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Talented batsman Glenn Blakeney hasn't ruled out the possibility of making a return to national team duty.

After helping Bermuda to qualify for the 2005 ICC Trophy in Ireland, Blakeney was sensationally dropped from the national programme due to a lack of commitment to training and has since seen limited involvement in the domestic game.

However, Blakeney marked his return to action last weekend by scoring a typically flamboyant half-century in a losing cause for Social Club against Southampton Rangers in last Sunday's Belco Cup final at Lords.

And the explosive left-hander seemed mostly untroubled at the crease batting at the same venue where he bludgeoned a triple century (303) as a member of St.David's against Bailey's Bay, the highest total ever scored by a local batsman.

Yet while Blakeney remains uncertain over his future in the game, he hasn't completely thrown in the towel as far as international commitment is concerned.

'It's always a possibility and I haven't ruled anything out at this particular point in time. I said I wasn't going to play anymore but still played on Sunday,' the 35-year-old said.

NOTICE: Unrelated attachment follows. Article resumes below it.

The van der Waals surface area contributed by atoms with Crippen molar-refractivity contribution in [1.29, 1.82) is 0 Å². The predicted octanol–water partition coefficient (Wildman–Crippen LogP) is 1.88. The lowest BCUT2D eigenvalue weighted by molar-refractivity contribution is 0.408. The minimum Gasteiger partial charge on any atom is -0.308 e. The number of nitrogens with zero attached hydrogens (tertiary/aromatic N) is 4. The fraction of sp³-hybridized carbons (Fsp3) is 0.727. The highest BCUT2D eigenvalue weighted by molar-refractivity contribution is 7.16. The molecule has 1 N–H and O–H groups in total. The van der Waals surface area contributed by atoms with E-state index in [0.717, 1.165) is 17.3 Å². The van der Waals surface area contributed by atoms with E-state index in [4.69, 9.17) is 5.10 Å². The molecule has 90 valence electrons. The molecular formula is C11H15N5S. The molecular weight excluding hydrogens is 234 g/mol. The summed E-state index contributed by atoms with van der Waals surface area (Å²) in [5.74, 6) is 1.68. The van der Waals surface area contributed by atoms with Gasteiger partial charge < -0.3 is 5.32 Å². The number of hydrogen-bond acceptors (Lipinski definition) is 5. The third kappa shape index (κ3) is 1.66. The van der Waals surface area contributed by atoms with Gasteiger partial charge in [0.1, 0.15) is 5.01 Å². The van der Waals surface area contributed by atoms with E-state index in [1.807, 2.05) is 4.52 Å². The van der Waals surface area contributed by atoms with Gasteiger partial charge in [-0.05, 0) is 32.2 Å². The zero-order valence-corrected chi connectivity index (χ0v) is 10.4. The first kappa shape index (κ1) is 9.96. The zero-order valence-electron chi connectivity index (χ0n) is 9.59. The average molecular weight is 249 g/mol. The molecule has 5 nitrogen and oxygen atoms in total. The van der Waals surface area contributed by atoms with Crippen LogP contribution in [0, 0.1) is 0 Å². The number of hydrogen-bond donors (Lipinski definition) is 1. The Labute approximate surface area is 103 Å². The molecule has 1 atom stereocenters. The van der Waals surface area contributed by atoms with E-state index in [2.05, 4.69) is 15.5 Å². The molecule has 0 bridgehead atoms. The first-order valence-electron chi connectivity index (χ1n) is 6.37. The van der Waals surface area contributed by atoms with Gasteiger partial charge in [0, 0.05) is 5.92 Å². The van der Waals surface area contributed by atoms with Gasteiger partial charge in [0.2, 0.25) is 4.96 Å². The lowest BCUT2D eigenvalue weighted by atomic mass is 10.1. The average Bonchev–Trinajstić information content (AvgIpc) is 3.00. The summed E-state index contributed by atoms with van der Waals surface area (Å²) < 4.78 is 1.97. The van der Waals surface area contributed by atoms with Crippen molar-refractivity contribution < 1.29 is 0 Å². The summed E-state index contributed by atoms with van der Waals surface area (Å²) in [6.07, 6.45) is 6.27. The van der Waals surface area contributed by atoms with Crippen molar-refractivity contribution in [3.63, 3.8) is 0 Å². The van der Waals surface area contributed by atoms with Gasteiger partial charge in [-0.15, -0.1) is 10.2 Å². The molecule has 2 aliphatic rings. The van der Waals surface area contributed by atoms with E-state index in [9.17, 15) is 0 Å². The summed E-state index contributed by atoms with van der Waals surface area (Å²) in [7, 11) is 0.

'I'm not saying yes but anything is possible.'

Coming in at number four, Blakeney quickly set about trying to spoil Rangers' victory plans by stroking a robust yet controlled 71 off 56 balls in a knock spiced with ten boundaries.

'I was a bit disappointed we didn't go all the way and win the competition. I thought some of the other players should have applied themselves. But they didn't and we came out on the losing side but that's cricket,' he said.

'But I was pretty pleased with my own performance considering I hadn't picked up a cricket bat for quite some time. It was nice to be out there again with the guys, and I really enjoyed it. But I'm not going to be playing every Sunday because I still have other commitments to tend to at the moment.'

Though not in attendance during last Sunday's final at Lords, national coach Gus Logie followed the Social Club batsman's enterprising innings over the radio airwaves and yesterday reiterated how national team selectors have gone to great lengths to try and persuade players of Blakeney's calibre to join the national programme.

'We have constantly been trying to get these guys on board and I don't know what it is going to take to be quite honest. And at the end of the day it's all a matter of whether or not these individuals want to play with the national team.'

Meanwhile, as to the possibility of reclaiming a spot on St.George's' Cup Match team this summer, Blakeney said: 'That all depends on how much cricket I play because if I don't play much cricket and get chosen to play Cup Match then that wouldn't be fair to others. I know that I can go in there and do the job, but I don't think it would be fair to those who are committed to playing every weekend.'